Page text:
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Cyclic AMP-responsive element binding protein1 (CREB1) has multiple functions in gene regulation. Various studies have reported that CREB1-dependent gene induction is necessary for memory formation and long-lasting behavioral changes in both vertebrates and invertebrates. In the present study, we characterized Lymnaea CREB1 (LymCREB1) mRNA isoforms of spliced variants in the central nervous system (CNS) of the pond snail Lymnaea stagnalis. Among these spliced variants, the three isoforms that code a whole LymCREB1 protein are considered to be the activators for gene regulation. The other four isoforms, which code truncated LymCREB1 proteins with no kinase inducible domain, are the repressors. For a better understanding of the possible roles of different LymCREB1 isoforms, the expression level of these isoform mRNAs was investigated by a real-time quantitative RT-PCR method. Further, we examined the changes in gene expression for all the isoforms in the CNS after conditioned taste aversion (CTA) learning or backward conditioning as a control. The results showed that CTA learning increased LymCREB1 gene expression, but it did not change the activator/repressor ratio. Our findings showed that the repressor isoforms, as well as the activator ones, are expressed in large amounts in the CNS, and the gene expression of CREB1 isoforms appeared to be specific for the given stimulus. This was the first quantitative analysis of the expression patterns of CREB1 isoforms at the mRNA level and their association with learning behavior.
Cyclic AMP-responsive element binding protein (CREB) is a transcription factor regulating a remarkable spectrum of cellular responses involved in developmental events, cell survival, neuronal differentiation, and memory formation in the brains of animal species (Lonze and Ginty, 2002). CREB can activate the expression of target genes in a phosphorylation-dependent manner via dimerization by binding to a cyclic AMP-responsive element (CRE) in their promoter regions (Montminy and Bilezikjian, 1987).
The CREB family gene is also known to be expressed in a variety of spliced isoforms, giving rise to functionally different CREB family proteins with the potential to either activate or repress target gene expression (Ruppert et al., 1992; Mayr and Montminy, 2001; Blöcher et al., 2003). CREB activator isoforms contain the three functional domains, phosphorylation box (P-box) or kinase-inducible domain containing several phosphorylation sites for various kinases, transactivation domain (Q-domain) interacting with a component of the TFIID complex for basal transcription, and leucine zipper (bZIP) domain for DNA binding and dimerization. CREB repressor isoforms, lacking each one of P-box or Q-domain, have inhibitory effects on gene expression (Bartsch et al., 1998; Behr and Weinbauer, 2000; Blöcher et al., 2003, 2005; Poels and Vanden Broeck, 2004).
Spliced isoforms of CREB also have opposite effects on learning behavior. For example, mutant mice lacking the activator isoforms of CREB have deficiencies in long-term but not in short-term memory (Bourtchuladze et al., 1994). In Drosophila, seven spliced isoforms of CREB protein were identified: dCREB2-a, -b, -c, -d, -q, -r, and -s (Yin et al., 1995b). Olfactory memory formation was enhanced by overexpression of transcription activator dCREB2-a (Yin et al., 1995a), and impaired by overexpression of transcription repressor dCREB2-b lacking Q-domain (Yin et al., 1994; Perazzona et al., 2004). In Aplysia, at least three different CREB isoforms played competing roles in long-term memory formation (Bartsch et al., 1998; Upadhya et al., 2004). Recently, Mohamed et al. (2005) and Liu et al. (2008) reported that inducing CREB1 gene expression by a direct CREB1 feedback loop leads to increased transcriptional activity for long-term synaptic facilitation in Aplysia. These studies clearly showed that spliced isoforms of CREB regulate the gene induction for memory formation, and thus the ratio between the levels of CREB activator and repressor isoforms is important for memory formation. To date, however, there has been no absolute quantitative comparison of the expression levels of CREB isoforms in relation to learning and memory formation.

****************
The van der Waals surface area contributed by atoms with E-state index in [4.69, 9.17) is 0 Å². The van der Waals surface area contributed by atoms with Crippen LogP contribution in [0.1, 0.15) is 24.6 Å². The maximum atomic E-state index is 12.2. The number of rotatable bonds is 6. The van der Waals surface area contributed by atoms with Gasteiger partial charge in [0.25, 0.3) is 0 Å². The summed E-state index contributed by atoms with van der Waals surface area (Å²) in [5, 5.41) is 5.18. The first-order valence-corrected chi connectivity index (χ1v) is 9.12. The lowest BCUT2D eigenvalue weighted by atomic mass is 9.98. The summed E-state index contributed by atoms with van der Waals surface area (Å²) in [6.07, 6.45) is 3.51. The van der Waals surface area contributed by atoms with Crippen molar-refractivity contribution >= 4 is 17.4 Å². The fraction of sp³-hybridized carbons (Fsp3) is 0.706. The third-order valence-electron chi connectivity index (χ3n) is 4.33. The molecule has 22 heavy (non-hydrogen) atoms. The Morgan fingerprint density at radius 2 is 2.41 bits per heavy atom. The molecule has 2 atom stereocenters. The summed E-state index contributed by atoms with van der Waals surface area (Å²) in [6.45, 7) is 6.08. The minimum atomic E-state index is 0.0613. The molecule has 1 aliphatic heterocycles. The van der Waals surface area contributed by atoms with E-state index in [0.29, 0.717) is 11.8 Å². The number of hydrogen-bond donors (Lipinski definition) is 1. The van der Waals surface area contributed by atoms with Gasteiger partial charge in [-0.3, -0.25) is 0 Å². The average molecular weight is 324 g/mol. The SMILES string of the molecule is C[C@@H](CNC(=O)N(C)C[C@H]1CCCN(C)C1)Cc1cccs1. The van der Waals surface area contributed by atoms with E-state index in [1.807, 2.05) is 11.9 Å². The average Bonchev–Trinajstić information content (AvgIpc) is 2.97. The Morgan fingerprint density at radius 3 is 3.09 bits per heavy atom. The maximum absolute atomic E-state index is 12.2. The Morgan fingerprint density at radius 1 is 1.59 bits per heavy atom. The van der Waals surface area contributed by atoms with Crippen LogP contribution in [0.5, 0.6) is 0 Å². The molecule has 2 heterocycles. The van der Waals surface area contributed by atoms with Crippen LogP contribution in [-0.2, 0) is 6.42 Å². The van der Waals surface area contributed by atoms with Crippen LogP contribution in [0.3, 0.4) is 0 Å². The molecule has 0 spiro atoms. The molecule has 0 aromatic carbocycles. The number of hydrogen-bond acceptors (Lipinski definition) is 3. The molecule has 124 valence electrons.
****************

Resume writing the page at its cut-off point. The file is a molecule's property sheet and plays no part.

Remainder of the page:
We previously cloned Lymnaea CREB1 (LymCREB1) cDNA, which is a homolog of mammalian CREB, in the central nervous system (CNS) of mollusk L. stagnalis, and confirmed its expression and function for synaptic facilitation (Sadamoto et al., 2004a,b). In the present study, we focused on the LymCREB1 mRNA, and isolated its activator and repressor isoforms. We then quantified the expression levels of these isoforms in Lymnaea CNS by real-time RT-PCR. Finally, we examined their expression levels after conditioned taste aversion (CTA) learning. Our present findings suggest that the spliced isoforms of LymCREB1, including both the activator and repressor isoforms, were constitutively produced, and that their expression levels changed in a learning-dependent manner.
Specimens of L. stagnalis with a 20-mm shell (young adults: Sadamoto et al., 2000) were maintained in tap water and fed on lettuce under a 12:12-light–dark cycle at 20°C. All snails were anesthetized with 25% Listerine® before dissection (Kojima et al., 1997). For RNA extraction, the isolated CNSs were frozen in liquid nitrogen.
Standard molecular biological techniques were performed according to Sambrook et al. (1989). For identifying the spliced isoforms of LymCREB1, a Lambda Zap II phage library for Lymnaea CNS was screened by low-stringency hybridization with an ApCREB1a cDNA fragment (Sadamoto et al., 2004a). PCR was also carried out using a sequence specific primer (5′-TCATGCATCTTTTTGACAGT-3′) for the terminal part of the LymCREB1-coding region and the vector-specific SK primer (5′-TCTAGAACTAGTGGATC-3′).
For determination of the LymCREB1 gene structure, the genomic DNA was isolated from Lymnaea ovotestis and genomic PCR was performed with the primers for the 5′- and 3′-ends of the coding region. To identify intron–exon junctions, the amplified products were further used as the template for secondary PCR with the primers for the intron–exon gaps predicted from the Aplysia CREB1 genomic sequence (Bartsh et al., 1998). For Southern blot analysis, genomic DNA (10μg) was digested with restriction enzymes (XhoI, SacI, and PstI, 30 U each), run on 1× TBE gel with 0.8% agar and transferred to a nylon membrane. The DNA fragment (465bp) for intron B (see Figure Figure1)1) was a hexamer labeled with [α-32P]dCTP, and hybridized to the filter. The filter was washed in 1× SSC, 0.1% SDS at 55°C and autoradiographed.